Joseph H. Blackburne (left), seemingly relaxed slumped in his chair and smoking a cigar, played simultaneously and blindfolded ten games at the new club room of the City of London Chess Club on June 28, 1876. The games that were not finished that evening were played out two days later, on June 30, 1876.
Blackburne Blindfolded at the City Club
Joseph H. Blackburne gave an exhibition of blindfold play at the City of London Chess Club on Wednesday, June 28, 1876.1 This annual performance was organized on a special occasion: the chess club had moved to new quarters in Mouflet's Hotel, 24 Newgate street. Land and Water, July 1, 1876:
The late place of meeting at the foot of Ludgate Hill having proved inconvenient or unsatisfactory, new quarters have been secured at Mouflet's Hotel, 24, Newgate-street, where the house warming was celebrated on the 28th ultimo, opening with a blindfold performance by Mr. Blackburne against ten of the members. Mr. Blackburne is facile princeps in blindfold chess, and such a display of very peculiar mental qualities as that of contesting ten games of chess simultaneously without seeing any of the boards, is worth witnessing even in this age of marvels. The meeting was therefore largely attended by the members and their friends, and was concluded at a late hour amid general satisfaction.
The old place at the foot of Ludgate Hill was the grand Café Restaurant, 74 Ludgate Hill, where the club had moved to in February, 1876. Evidently the sojourn had been short, just four months. Previous to that the City of London Tavern and the City Restaurant had functioned as the headquarters. The club members had their meetings at the first mentioned locale for many years.
Even though Blackburne's appearance in the new premises of the City of London Chess Club had a festive touch, many details of the exhibition are lacking. For example, the playing hours are unknown. Just four names of the ten opponents have been found: Detmold, Izard, Klein and M'Leod.2 Their names are known for a good reason: they won or drew against Blackburne, who had lost 1 game, drew 3 and won 6 on this occasion.3 The lost game was against Izard. Also missing are the board numbers, and no games of this exhibition have been found.
Some particulars of the meeting were recorded. Not all games were finished on the first evening of play: three were adjourned and played out on Friday, June 30, 1876.4 Many spectators witnessed Blackburne's achievement as the picture above shows, and several contemporary sources confirm.
Blackburne held annual exhibitions of blindfold play at the City of London
Chess Club. This tradition commenced on March 4, 1870, when he played against ten opponents at the City of London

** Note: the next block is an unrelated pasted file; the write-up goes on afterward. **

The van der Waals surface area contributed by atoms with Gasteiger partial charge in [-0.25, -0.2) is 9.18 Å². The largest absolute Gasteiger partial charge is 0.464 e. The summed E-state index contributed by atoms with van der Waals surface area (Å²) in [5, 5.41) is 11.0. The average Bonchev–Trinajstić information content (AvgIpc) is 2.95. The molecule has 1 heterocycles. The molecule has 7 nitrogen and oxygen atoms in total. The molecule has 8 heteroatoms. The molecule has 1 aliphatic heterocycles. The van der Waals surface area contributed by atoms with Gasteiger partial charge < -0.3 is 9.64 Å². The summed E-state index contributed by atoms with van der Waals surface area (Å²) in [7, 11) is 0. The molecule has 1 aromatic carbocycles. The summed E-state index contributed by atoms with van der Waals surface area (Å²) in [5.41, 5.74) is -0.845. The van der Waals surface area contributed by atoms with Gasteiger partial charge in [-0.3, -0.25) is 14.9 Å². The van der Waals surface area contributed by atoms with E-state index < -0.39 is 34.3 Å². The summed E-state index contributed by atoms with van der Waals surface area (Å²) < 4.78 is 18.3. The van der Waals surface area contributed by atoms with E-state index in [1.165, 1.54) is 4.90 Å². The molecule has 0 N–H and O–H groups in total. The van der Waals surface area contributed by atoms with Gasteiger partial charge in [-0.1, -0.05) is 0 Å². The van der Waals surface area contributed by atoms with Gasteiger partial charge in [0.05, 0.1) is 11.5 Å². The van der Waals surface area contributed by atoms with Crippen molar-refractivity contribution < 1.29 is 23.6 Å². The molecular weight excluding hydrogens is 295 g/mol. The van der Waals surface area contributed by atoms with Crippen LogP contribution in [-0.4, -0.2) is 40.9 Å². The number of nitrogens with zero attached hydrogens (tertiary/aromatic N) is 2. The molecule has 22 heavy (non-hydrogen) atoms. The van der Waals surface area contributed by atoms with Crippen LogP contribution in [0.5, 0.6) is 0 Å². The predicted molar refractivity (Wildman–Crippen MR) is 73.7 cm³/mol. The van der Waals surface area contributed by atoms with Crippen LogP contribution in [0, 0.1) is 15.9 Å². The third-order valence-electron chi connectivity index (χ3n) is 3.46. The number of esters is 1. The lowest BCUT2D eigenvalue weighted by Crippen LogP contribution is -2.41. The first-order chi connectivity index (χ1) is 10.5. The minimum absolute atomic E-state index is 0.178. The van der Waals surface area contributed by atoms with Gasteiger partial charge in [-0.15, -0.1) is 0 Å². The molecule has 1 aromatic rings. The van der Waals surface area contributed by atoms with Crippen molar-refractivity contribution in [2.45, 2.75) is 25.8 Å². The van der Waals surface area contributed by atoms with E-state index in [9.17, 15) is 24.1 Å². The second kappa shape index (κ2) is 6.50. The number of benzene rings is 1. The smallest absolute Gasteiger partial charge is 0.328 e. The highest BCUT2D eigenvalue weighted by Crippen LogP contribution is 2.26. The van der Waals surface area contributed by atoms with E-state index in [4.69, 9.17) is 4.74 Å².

particulars of that meeting were:5
The game with J. Swyer was adjudicated. Two games of this meeting have been found.
Joseph H. Blackburne - W.T. Chappell
1. e4 e5 2.
d4 exd4 3. c3 c5 4. cxd4 cxd4 5. Bc4 Nc6 6. Nf3 Bc5 7. 0—0 d6 8. Bf4
Nge7 9. Ng5 d5
If he had castled, Mr. Blackburne
would have gained an irresistible position by playing his queen to h5.
10. exd5 Na5 11. d6 Nxc4
We should have preferred giving the
check with the queen at once, for then: 12. Qa4+ Nc6 (12. ... Qd7 (best, if Bd7
or Kf8, White gains a piece as before.) 13. Qxc4 Bxd6 14. Qxf7+ Kd8 15. Bxd6 Qxd6 16. Qxg7, and White has
a winning position.) 13.
Qxc4, and Black, apparently, must lose a piece.
12. ... Bxe7
13. Qa4+ Bd7 14. Qxc4 Bxg5 15. Re1+ Be7 16. Bc7 Qc8 17. Nd2 Be6 18. Qc2
0—0 19. Rac1 Qd7 20. Nf3 Rac8 21. Ne5 Qd5 22. Qd3 Rxc7
Very well played.
23. Rxc7 Bd6
24. Rd7 Bxd7 25. Nxd7 Rd8,
and Black wins.
Era, March 20, 1870 (annotator is unknown)
Joseph H. Blackburne - J. Watts
1. e4 c5 2.
d4 cxd4 3. Nf3 Nc6 4. Nxd4 e5 5. Nxc6 bxc6 6. Bc4 Bc5 7. 0—0 d6 8. Nc3
h6 9. Kh1 Nf6 10. h3 Be6 11. Bd3 d5 12. f4 exf4 13. Bxf4 dxe4 14. Nxe4
Nxe4 15. Bxe4 Qb6 16. Qf3 Rc8 17. Rae1 Be7 18. Be5 Rg8
He dared not castle, on account of
19. Bh7 Rh8
This is very good; but possibly,
with the board before him, and only one combatant to deal with, Mr.
Blackburne would have given us a more artistic finale. For instance, by
playing his queen's bishop to d6, which leads to some pretty variations,
and wins the game with certainty: 20. Bd6 Rxh7 (20.
... Bxd6 21. Qxf7+ Kd8 22. Rxe6, and White forces the game in
three or four moves; 20. ...
Rc7 21. Rxe6 fxe6 22. Qf7+ Kd8 23. Bxe7+ Rxe7 24. Rd1+ Kc8 25. Qxe7 Rxh7
26. Qd7+ Kb8 27. Rd3, and White wins;
20...Kd7 21.Bxe7 Rxh7 (best) 22.Rxe6
fxe6 (best) 23.Qf7 ,
and Black cannot avoid immediate defeat.)
21. Qxf7+ Bxf7 22. Rxe7+ Kd8 23. Rfxf7 Rh8, and White
checkmates by force in six moves.
20. ... Bd5
and Mr. Watts abandoned the game.
Era, March 20, 1870 (annotator is unknown).
following annual blindfold exhibition at the club took place on May 2, 1871.